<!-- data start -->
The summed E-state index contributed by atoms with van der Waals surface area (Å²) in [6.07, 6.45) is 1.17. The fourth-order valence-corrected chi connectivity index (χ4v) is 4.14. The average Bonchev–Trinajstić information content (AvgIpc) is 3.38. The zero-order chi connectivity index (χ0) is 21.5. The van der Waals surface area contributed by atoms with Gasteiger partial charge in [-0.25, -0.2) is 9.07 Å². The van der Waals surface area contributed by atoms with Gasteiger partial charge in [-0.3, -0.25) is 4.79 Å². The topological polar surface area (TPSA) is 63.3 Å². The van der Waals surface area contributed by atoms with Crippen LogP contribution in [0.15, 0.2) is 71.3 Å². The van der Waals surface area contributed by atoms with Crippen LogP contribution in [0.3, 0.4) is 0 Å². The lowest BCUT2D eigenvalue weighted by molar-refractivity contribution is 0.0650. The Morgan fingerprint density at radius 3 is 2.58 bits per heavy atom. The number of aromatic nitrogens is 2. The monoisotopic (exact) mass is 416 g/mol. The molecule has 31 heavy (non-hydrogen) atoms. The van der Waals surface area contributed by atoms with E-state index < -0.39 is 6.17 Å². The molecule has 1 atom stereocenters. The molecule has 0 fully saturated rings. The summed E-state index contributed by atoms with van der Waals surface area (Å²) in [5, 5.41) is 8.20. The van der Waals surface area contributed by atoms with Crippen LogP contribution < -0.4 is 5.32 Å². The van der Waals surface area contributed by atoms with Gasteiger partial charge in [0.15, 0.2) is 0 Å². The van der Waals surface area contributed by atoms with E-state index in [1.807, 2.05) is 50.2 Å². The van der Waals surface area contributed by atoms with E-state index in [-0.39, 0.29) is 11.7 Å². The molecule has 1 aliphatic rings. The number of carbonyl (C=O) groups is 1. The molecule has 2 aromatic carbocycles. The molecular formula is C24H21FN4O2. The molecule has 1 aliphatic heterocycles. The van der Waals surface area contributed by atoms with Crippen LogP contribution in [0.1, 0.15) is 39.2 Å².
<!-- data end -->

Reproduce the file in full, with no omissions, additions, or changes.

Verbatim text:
The summed E-state index contributed by atoms with van der Waals surface area (Å²) in [6.07, 6.45) is 1.17. The fourth-order valence-corrected chi connectivity index (χ4v) is 4.14. The average Bonchev–Trinajstić information content (AvgIpc) is 3.38. The zero-order chi connectivity index (χ0) is 21.5. The van der Waals surface area contributed by atoms with Gasteiger partial charge in [-0.25, -0.2) is 9.07 Å². The van der Waals surface area contributed by atoms with Gasteiger partial charge in [-0.3, -0.25) is 4.79 Å². The topological polar surface area (TPSA) is 63.3 Å². The van der Waals surface area contributed by atoms with Crippen LogP contribution in [0.15, 0.2) is 71.3 Å². The van der Waals surface area contributed by atoms with Crippen LogP contribution in [0.3, 0.4) is 0 Å². The lowest BCUT2D eigenvalue weighted by molar-refractivity contribution is 0.0650. The Morgan fingerprint density at radius 3 is 2.58 bits per heavy atom. The number of aromatic nitrogens is 2. The monoisotopic (exact) mass is 416 g/mol. The molecule has 31 heavy (non-hydrogen) atoms. The van der Waals surface area contributed by atoms with E-state index < -0.39 is 6.17 Å². The molecule has 1 atom stereocenters. The molecule has 0 fully saturated rings. The summed E-state index contributed by atoms with van der Waals surface area (Å²) in [5, 5.41) is 8.20. The van der Waals surface area contributed by atoms with Crippen LogP contribution < -0.4 is 5.32 Å². The van der Waals surface area contributed by atoms with Gasteiger partial charge in [0.15, 0.2) is 0 Å². The van der Waals surface area contributed by atoms with E-state index in [1.807, 2.05) is 50.2 Å². The van der Waals surface area contributed by atoms with E-state index in [-0.39, 0.29) is 11.7 Å². The molecule has 1 aliphatic rings. The number of carbonyl (C=O) groups is 1. The molecule has 2 aromatic carbocycles. The molecular formula is C24H21FN4O2. The molecule has 1 aliphatic heterocycles. The van der Waals surface area contributed by atoms with Crippen LogP contribution in [0.1, 0.15) is 39.2 Å².